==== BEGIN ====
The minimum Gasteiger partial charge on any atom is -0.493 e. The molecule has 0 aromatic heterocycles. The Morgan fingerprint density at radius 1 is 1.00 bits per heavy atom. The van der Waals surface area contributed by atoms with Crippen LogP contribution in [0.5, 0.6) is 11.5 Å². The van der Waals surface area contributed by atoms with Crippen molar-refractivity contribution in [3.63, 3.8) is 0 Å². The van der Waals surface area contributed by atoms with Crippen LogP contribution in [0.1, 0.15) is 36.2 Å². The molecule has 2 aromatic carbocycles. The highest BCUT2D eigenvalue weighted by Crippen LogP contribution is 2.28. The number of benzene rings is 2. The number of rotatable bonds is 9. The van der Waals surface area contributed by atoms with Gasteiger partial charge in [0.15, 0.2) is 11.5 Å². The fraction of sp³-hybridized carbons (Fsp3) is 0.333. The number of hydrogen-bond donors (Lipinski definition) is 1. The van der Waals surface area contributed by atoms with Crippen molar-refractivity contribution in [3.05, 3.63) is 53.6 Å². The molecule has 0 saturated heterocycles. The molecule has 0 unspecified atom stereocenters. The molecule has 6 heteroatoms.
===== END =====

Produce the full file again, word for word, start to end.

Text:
The minimum Gasteiger partial charge on any atom is -0.493 e. The molecule has 0 aromatic heterocycles. The Morgan fingerprint density at radius 1 is 1.00 bits per heavy atom. The van der Waals surface area contributed by atoms with Crippen LogP contribution in [0.5, 0.6) is 11.5 Å². The van der Waals surface area contributed by atoms with Crippen molar-refractivity contribution in [3.63, 3.8) is 0 Å². The van der Waals surface area contributed by atoms with Crippen LogP contribution in [0.1, 0.15) is 36.2 Å². The molecule has 2 aromatic carbocycles. The highest BCUT2D eigenvalue weighted by Crippen LogP contribution is 2.28. The number of benzene rings is 2. The number of rotatable bonds is 9. The van der Waals surface area contributed by atoms with Gasteiger partial charge in [0.15, 0.2) is 11.5 Å². The fraction of sp³-hybridized carbons (Fsp3) is 0.333. The number of hydrogen-bond donors (Lipinski definition) is 1. The van der Waals surface area contributed by atoms with Crippen molar-refractivity contribution in [3.05, 3.63) is 53.6 Å². The molecule has 0 saturated heterocycles. The molecule has 0 unspecified atom stereocenters. The molecule has 6 heteroatoms.